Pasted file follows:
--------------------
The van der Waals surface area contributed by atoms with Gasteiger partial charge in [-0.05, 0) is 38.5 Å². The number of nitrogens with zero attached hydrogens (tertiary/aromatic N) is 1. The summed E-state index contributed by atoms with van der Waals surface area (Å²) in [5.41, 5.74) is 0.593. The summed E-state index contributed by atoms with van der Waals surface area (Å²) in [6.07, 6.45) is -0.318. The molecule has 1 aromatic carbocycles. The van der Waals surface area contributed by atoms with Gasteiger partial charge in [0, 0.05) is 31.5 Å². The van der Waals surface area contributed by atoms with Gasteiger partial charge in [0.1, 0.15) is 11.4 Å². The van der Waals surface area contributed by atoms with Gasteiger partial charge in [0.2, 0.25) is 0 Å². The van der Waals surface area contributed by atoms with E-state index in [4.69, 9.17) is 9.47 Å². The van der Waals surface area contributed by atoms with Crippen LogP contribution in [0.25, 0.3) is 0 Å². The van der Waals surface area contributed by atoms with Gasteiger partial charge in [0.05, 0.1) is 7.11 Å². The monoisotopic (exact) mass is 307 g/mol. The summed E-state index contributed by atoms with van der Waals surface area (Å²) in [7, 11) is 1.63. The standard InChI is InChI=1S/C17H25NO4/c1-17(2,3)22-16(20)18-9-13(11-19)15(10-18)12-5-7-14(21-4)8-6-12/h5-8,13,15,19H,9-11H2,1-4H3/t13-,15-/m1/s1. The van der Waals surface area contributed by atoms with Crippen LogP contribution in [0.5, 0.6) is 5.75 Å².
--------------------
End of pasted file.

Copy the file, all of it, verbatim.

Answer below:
The van der Waals surface area contributed by atoms with Gasteiger partial charge in [-0.05, 0) is 38.5 Å². The number of nitrogens with zero attached hydrogens (tertiary/aromatic N) is 1. The summed E-state index contributed by atoms with van der Waals surface area (Å²) in [5.41, 5.74) is 0.593. The summed E-state index contributed by atoms with van der Waals surface area (Å²) in [6.07, 6.45) is -0.318. The molecule has 1 aromatic carbocycles. The van der Waals surface area contributed by atoms with Gasteiger partial charge in [0, 0.05) is 31.5 Å². The van der Waals surface area contributed by atoms with Gasteiger partial charge in [0.1, 0.15) is 11.4 Å². The van der Waals surface area contributed by atoms with Gasteiger partial charge in [0.2, 0.25) is 0 Å². The van der Waals surface area contributed by atoms with E-state index in [4.69, 9.17) is 9.47 Å². The van der Waals surface area contributed by atoms with Crippen LogP contribution in [0.25, 0.3) is 0 Å². The van der Waals surface area contributed by atoms with Gasteiger partial charge in [0.05, 0.1) is 7.11 Å². The monoisotopic (exact) mass is 307 g/mol. The summed E-state index contributed by atoms with van der Waals surface area (Å²) in [7, 11) is 1.63. The standard InChI is InChI=1S/C17H25NO4/c1-17(2,3)22-16(20)18-9-13(11-19)15(10-18)12-5-7-14(21-4)8-6-12/h5-8,13,15,19H,9-11H2,1-4H3/t13-,15-/m1/s1. The van der Waals surface area contributed by atoms with Crippen LogP contribution in [0.5, 0.6) is 5.75 Å².